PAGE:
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How the Fair Debt Collection Practices Act Protects Debtors

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The Fair Debt Collection Practices Act has been around in different forms for several decades, but is rarely well-known by the average consumer. While I won’t be covering each and every piece of information in the document, I do want to summarize some of the key sections.

If you are currently struggling with debt and have fallen behind, there is a large chance you are dealing with collectors on a regular basis. In this situation, it is vitally important that you have a firm grasp on your rights. Violations of these rights occur on a daily basis, fueled by the lack of knowledge from the average consumer.

I’m Current On My Debt. Why Should I Care?

Even if you aren’t struggling with debt, I’d be willing to bet there is someone in your life who is. Nothing gets my blood boiling more than stories about debt collectors taking advantage of people in desperate financial situations. If someone you care about finds themselves in this situation, you will be glad you have the information to help them!

Don’t get me wrong, I know for a fact that not all debt collectors are bad people. But like many groups, a few “bad apples” are causing the entire industry to spiral out of control. Ultimately, consumers should take responsibility in fulfilling obligations they knowingly enter into and receive benefit from. However, they should be able to do this without being subject to harassment or abuse.

Disclaimer: The information provided below is a general summary and should not be mistaken for a definitive list. If you feel like you have been the victim of harassment of any kind, please contact a local professional who can review the specifics of your situation. Any quoted text references this full-length PDF, which is publicly provided by the FTC.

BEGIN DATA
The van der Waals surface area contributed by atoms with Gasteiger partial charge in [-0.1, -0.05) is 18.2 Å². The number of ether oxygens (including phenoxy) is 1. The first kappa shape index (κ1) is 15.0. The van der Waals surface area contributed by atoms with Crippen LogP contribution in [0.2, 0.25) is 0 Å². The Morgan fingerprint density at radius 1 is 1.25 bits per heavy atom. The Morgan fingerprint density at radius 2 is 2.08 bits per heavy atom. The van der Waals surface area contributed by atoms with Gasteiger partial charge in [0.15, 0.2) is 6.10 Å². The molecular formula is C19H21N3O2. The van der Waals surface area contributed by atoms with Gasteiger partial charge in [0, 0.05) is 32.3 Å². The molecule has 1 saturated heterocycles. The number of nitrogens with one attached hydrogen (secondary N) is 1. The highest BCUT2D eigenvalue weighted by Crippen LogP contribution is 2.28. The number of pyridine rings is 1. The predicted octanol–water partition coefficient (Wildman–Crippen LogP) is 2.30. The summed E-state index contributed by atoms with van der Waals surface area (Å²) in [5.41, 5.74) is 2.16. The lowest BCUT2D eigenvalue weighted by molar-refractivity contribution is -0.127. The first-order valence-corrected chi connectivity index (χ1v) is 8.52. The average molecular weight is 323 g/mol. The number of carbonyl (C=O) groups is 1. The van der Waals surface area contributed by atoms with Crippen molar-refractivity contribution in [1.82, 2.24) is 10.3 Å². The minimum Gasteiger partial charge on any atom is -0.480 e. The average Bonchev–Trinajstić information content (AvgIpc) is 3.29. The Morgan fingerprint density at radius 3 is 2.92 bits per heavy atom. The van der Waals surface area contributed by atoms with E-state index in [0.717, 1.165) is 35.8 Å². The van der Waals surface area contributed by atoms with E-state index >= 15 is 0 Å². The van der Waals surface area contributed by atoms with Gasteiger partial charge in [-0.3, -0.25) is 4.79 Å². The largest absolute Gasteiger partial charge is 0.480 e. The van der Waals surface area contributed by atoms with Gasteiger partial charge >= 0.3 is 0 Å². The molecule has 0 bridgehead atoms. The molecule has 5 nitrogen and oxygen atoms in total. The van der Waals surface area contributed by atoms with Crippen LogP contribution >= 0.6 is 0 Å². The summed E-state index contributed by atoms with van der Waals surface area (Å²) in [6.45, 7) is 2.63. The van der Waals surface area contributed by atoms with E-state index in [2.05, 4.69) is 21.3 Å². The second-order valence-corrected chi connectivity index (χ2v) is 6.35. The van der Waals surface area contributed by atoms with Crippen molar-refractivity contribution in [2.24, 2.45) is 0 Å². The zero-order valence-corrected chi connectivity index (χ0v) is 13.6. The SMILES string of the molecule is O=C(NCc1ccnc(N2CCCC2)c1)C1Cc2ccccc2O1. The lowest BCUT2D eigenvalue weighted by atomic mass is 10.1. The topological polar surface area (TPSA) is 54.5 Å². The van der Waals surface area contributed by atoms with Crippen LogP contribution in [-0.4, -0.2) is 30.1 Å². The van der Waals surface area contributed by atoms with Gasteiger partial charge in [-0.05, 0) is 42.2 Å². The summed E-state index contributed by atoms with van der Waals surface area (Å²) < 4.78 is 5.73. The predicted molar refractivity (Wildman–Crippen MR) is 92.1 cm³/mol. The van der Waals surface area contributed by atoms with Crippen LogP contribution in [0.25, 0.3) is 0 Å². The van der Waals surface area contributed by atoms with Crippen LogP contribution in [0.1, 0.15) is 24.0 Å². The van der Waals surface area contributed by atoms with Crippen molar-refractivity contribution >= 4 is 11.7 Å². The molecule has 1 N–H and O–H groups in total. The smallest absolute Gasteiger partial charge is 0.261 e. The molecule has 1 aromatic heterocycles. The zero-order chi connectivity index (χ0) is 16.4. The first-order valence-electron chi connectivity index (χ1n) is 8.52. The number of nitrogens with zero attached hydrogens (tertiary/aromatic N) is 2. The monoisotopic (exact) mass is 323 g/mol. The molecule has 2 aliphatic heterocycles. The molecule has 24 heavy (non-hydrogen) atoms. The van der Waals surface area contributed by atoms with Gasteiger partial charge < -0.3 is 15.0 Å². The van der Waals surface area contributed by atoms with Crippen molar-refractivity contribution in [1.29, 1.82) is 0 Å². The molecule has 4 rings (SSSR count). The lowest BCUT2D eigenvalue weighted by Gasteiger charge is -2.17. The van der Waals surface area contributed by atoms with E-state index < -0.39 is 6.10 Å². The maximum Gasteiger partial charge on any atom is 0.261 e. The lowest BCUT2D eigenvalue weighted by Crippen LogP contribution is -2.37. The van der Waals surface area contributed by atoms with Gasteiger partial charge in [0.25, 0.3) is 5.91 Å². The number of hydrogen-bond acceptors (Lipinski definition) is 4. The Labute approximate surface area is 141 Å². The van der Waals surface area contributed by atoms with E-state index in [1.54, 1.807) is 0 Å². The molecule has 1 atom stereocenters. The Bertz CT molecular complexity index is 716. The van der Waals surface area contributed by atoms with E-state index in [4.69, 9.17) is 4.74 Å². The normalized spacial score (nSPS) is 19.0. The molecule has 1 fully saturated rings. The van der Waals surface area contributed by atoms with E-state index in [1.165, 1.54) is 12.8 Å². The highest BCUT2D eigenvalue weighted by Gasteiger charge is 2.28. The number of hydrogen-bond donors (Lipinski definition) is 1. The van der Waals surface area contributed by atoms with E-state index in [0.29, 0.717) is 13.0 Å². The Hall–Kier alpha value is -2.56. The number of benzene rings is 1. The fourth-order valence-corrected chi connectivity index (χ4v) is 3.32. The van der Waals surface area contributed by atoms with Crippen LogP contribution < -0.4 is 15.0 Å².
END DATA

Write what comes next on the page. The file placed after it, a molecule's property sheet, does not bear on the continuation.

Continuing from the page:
To start, let’s take a look at Congress’ own reasons for addressing this issue.

They’ve outlined it remarkably well in the early parts of the act:

§ 802. Congressional findings and declaration of purpose

  1. There is abundant evidence of the use of abusive, deceptive, and unfair debt collection practices by many debt collectors. Abusive debt collection practices contribute to the number of personal bankruptcies, to marital instability, to the loss of jobs, and to invasions of individual privacy.
  2. Existing laws and procedures for redressing these injuries are inadequate to protect consumers.
  3. Means other than misrepresentation or other abusive debt collection practices are available for the effective collection of debts.

I couldn’t agree more!

Now, onto some of the specifics…

How a collector should act when talking to anyone other than the person that actually owes the debt.

A collector should:

  • Identify themselves, but not their employer unless specifically asked.
  • Reasonably attempt to speak only with an attorney, once they are informed that the consumer is represented by an attorney.

A collector should NOT:

  • Ever state that the consumer owes any debt.
  • Contact a person more than once after receiving complete and accurate information.
  • Communicate by post card.
  • Send mail which indicates, on the outside of the envelope, that it is about the collection of a debt.

How a collector should act when talking to anyone other than the person that actually owes the debt.

A collector should:

  • Cease contact upon being informed that the consumer refuses to pay the debt or wishes to not be contacted further. Afterwords, the collector should only contact the consumer to:
    • Acknowledge that further collection efforts will be terminated.
    • Inform the consumer of all potential remedies.
    • Notify the consumer that a specific remedy has been initiated (pending lawsuit, etc…).

A collector should NOT:

  • Contact a consumer at a time which is a known (or should be a known) inconvenience. By default they should not contact the consumer before 8 a.m. or after 9 p.m. local time (of consumer).
  • Contact consumers at their place of employment, after being informed that it is not permitted by the employer.

List of prohibited practices that are considered harassment and/or abuse.

A collector should NOT:

  • Use or threaten violence or any other criminal activity.
  • Use obscene language with the intent to abuse the consumer.
  • Publish a private list of consumers who refuse to pay debts.